|The in-car viewpoint.|
Visually, WRC II Extreme is one of the best looking PS2 games available. From the initial intro movie comprising of rally footage to the sharp, simple menu system (with animated backgrounds), the game is functional and pleasing to the eye. Once playing the game, the eye-candy rollercoaster begins its ride. Before each stage, you get a helicopter flyover of the track, where you can not only see kilometers into the distance, but also the sheer complexity of the tracks, with steep rises and falls like never before. Particularly on stages like Monte-Carlo and Cyprus, with tracks cut into sheer cliffs, the views are picturesque and breathtaking. Trackside scenery such as people and vegetation isn't overly detailed, but all is forgiven as the game runs at a silky smooth 50 fps when driving through massive forests and past crowds of spectators. The cars on the other hand are highly detailed with around 20,000 polygons per car (up from 8,000 in the original WRC), and environmental reflection mapping on the cars. The cars don't stay pristine for long though, with snow, mud and dust accumulating on the car bodies, and all body panels can be partially or fully ripped off if you wander too far from the track (including blown tires).
|Both drivers are animated.|
The sound of WRC II Extreme is a strong point also, with engine sounds and sound effects sampled from the real thing. All the cars sound different from each other (and drive differently too depending on their size and power), and the changing sounds of the car during a race give a good indication as to any problems with the engine or gearbox. The co-driver could be a little clearer and louder by default (volumes are customizable), and the Scottish/English accent may appear a little too 'foreign' for some. A nice touch for the sequel (or for any other rally game) would be to have different voices for the different co-drivers, although it would make the game rather difficult having French or Finnish corner calls. The game also has the option for mono or stereo sound, but no 5.1, which would have further improved the driving experience. For added European touch, several songs from the Chemical Brothers latest album feature in the menus and replays (which may or may not be your cup-of-tea, but I sure love it).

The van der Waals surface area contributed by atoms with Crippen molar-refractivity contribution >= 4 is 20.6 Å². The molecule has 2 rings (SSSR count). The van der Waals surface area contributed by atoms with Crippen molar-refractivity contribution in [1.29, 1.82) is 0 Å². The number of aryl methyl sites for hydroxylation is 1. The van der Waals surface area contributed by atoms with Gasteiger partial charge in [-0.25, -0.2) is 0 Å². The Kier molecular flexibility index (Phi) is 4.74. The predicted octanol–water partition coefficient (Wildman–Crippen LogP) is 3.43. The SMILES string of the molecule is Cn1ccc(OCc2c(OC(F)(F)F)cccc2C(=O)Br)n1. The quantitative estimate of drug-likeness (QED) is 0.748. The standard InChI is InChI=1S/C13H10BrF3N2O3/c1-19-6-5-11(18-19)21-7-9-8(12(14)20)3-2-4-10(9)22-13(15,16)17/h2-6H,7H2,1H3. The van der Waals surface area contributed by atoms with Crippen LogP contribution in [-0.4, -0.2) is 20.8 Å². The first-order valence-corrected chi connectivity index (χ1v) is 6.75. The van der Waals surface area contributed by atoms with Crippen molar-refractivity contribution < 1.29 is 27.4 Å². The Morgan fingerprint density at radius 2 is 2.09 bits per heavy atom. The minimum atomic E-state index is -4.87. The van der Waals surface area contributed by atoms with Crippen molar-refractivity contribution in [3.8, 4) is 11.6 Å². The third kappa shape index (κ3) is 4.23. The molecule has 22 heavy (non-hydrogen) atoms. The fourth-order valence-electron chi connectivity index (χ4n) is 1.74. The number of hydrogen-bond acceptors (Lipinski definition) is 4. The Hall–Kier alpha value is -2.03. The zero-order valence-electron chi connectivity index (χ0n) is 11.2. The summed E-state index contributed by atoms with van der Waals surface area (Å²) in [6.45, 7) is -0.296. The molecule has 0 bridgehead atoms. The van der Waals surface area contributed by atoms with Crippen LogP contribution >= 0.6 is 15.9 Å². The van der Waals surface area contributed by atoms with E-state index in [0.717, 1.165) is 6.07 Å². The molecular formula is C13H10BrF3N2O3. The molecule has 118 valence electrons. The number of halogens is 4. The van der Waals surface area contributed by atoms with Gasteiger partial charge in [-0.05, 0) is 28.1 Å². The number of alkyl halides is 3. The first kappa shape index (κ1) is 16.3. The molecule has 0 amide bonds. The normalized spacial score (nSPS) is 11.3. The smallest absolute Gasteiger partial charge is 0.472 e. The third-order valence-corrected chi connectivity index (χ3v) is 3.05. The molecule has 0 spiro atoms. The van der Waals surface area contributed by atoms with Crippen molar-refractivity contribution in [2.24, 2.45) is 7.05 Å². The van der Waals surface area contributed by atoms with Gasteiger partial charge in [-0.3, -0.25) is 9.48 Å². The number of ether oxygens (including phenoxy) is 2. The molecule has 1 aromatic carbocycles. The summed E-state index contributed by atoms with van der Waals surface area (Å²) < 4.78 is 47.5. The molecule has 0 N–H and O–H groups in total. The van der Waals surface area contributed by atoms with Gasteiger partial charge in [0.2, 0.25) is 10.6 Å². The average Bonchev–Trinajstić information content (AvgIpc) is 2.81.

|Some very nice dust effects.|
It's a pity that the two letdowns of this game; moon-physics and co-driver calls, which appear so rarely, are so influential on the gameplay in the later stages of the game. Assuming you stick to the track, the moon-physics isn't a problem, but the co-driver calls can completely spoil a rally. If these two problems weren't an issue, this game would be the must-have rally title, however they rear their ugly heads when one least expects it, and cause stray objects to go flying towards your television. Don't get me wrong though, the game is great as-is, and up there with the best rally games out now.
Review By: Chris Gobbett
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|GRAPHICS||Striking visuals give you reason to watch and save the stunning replay.||92%|
|SOUND||Turn up the volume for the car engine and paint-chipping gravel sound.||88%|
|GAMEPLAY||Spot on driving physics, but let down by some gameplay problems.||80%|
|VALUE||Great 2-player mode, loads of unlockable concept cars and tracks.||90%|
|OVERALL||A great game that improves on its precursor and delivers a great rally experience. Definately worth considering adding to your collection.||89%|